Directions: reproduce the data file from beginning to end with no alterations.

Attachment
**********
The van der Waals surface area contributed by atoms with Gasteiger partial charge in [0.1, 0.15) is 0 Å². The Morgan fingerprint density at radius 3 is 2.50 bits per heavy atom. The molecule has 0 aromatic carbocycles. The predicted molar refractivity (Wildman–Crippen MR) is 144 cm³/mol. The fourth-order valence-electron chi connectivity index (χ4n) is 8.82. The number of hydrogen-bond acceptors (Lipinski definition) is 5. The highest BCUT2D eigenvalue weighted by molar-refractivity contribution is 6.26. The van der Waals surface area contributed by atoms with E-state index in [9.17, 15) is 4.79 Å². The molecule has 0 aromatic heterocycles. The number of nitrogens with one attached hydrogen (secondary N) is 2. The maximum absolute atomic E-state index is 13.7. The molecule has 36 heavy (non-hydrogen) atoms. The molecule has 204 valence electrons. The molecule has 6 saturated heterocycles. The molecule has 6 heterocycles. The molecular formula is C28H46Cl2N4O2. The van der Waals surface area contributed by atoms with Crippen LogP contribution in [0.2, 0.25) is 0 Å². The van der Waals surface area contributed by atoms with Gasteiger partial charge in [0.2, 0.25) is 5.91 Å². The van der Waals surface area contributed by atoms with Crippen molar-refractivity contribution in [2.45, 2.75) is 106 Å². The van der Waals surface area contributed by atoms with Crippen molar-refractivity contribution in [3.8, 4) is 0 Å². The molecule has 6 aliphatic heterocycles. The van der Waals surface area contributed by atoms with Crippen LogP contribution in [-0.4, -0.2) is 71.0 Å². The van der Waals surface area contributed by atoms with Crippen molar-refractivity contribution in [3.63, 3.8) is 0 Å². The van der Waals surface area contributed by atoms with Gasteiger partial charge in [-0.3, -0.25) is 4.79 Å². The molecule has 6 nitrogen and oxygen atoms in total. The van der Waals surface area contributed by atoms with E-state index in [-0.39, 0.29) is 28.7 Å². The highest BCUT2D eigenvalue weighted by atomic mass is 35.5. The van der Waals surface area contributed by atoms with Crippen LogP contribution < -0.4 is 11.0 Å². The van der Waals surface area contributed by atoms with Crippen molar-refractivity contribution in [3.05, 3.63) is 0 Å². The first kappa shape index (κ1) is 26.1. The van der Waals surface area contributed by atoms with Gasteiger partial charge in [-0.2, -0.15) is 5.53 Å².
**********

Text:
The van der Waals surface area contributed by atoms with Gasteiger partial charge in [0.1, 0.15) is 0 Å². The Morgan fingerprint density at radius 3 is 2.50 bits per heavy atom. The molecule has 0 aromatic carbocycles. The predicted molar refractivity (Wildman–Crippen MR) is 144 cm³/mol. The fourth-order valence-electron chi connectivity index (χ4n) is 8.82. The number of hydrogen-bond acceptors (Lipinski definition) is 5. The highest BCUT2D eigenvalue weighted by molar-refractivity contribution is 6.26. The van der Waals surface area contributed by atoms with E-state index in [9.17, 15) is 4.79 Å². The molecule has 0 aromatic heterocycles. The number of nitrogens with one attached hydrogen (secondary N) is 2. The maximum absolute atomic E-state index is 13.7. The molecule has 36 heavy (non-hydrogen) atoms. The molecule has 204 valence electrons. The molecule has 6 saturated heterocycles. The molecule has 6 heterocycles. The molecular formula is C28H46Cl2N4O2. The van der Waals surface area contributed by atoms with Crippen LogP contribution in [0.2, 0.25) is 0 Å². The van der Waals surface area contributed by atoms with Gasteiger partial charge in [0.2, 0.25) is 5.91 Å². The van der Waals surface area contributed by atoms with Crippen molar-refractivity contribution in [2.45, 2.75) is 106 Å². The van der Waals surface area contributed by atoms with Crippen molar-refractivity contribution in [3.8, 4) is 0 Å². The molecule has 6 aliphatic heterocycles. The van der Waals surface area contributed by atoms with Crippen LogP contribution in [-0.4, -0.2) is 71.0 Å². The van der Waals surface area contributed by atoms with Crippen molar-refractivity contribution in [3.63, 3.8) is 0 Å². The van der Waals surface area contributed by atoms with Gasteiger partial charge in [-0.3, -0.25) is 4.79 Å². The molecule has 6 nitrogen and oxygen atoms in total. The van der Waals surface area contributed by atoms with E-state index in [-0.39, 0.29) is 28.7 Å². The highest BCUT2D eigenvalue weighted by atomic mass is 35.5. The van der Waals surface area contributed by atoms with Crippen LogP contribution < -0.4 is 11.0 Å². The van der Waals surface area contributed by atoms with Crippen molar-refractivity contribution in [3.05, 3.63) is 0 Å². The first kappa shape index (κ1) is 26.1. The van der Waals surface area contributed by atoms with Gasteiger partial charge in [-0.2, -0.15) is 5.53 Å².